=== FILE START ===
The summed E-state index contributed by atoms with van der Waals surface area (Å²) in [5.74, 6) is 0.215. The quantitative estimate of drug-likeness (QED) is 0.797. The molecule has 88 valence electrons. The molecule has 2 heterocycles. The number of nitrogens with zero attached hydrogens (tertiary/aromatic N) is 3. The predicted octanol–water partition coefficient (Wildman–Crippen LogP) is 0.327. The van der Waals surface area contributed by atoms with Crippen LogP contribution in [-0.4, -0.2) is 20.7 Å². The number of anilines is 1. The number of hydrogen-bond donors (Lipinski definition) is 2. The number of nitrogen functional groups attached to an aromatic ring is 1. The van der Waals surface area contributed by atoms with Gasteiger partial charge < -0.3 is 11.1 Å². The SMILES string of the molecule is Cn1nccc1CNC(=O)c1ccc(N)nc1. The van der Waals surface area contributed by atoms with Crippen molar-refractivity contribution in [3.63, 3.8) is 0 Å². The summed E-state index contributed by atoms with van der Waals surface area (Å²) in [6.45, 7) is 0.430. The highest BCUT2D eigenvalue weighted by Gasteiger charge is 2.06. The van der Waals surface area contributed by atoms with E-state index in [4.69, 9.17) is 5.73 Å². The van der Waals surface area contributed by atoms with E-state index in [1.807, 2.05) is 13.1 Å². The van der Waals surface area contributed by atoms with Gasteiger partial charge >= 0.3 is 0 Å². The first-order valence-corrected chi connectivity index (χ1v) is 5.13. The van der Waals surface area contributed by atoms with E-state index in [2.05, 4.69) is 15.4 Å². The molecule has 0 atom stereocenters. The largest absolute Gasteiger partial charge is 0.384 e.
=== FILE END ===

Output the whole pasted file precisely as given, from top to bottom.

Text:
The summed E-state index contributed by atoms with van der Waals surface area (Å²) in [5.74, 6) is 0.215. The quantitative estimate of drug-likeness (QED) is 0.797. The molecule has 88 valence electrons. The molecule has 2 heterocycles. The number of nitrogens with zero attached hydrogens (tertiary/aromatic N) is 3. The predicted octanol–water partition coefficient (Wildman–Crippen LogP) is 0.327. The van der Waals surface area contributed by atoms with Crippen LogP contribution in [-0.4, -0.2) is 20.7 Å². The number of anilines is 1. The number of hydrogen-bond donors (Lipinski definition) is 2. The number of nitrogen functional groups attached to an aromatic ring is 1. The van der Waals surface area contributed by atoms with Gasteiger partial charge < -0.3 is 11.1 Å². The SMILES string of the molecule is Cn1nccc1CNC(=O)c1ccc(N)nc1. The van der Waals surface area contributed by atoms with Crippen molar-refractivity contribution in [3.63, 3.8) is 0 Å². The summed E-state index contributed by atoms with van der Waals surface area (Å²) in [6.45, 7) is 0.430. The highest BCUT2D eigenvalue weighted by Gasteiger charge is 2.06. The van der Waals surface area contributed by atoms with E-state index in [4.69, 9.17) is 5.73 Å². The van der Waals surface area contributed by atoms with E-state index in [1.807, 2.05) is 13.1 Å². The van der Waals surface area contributed by atoms with Gasteiger partial charge >= 0.3 is 0 Å². The first-order valence-corrected chi connectivity index (χ1v) is 5.13. The van der Waals surface area contributed by atoms with E-state index in [2.05, 4.69) is 15.4 Å². The molecule has 0 atom stereocenters. The largest absolute Gasteiger partial charge is 0.384 e.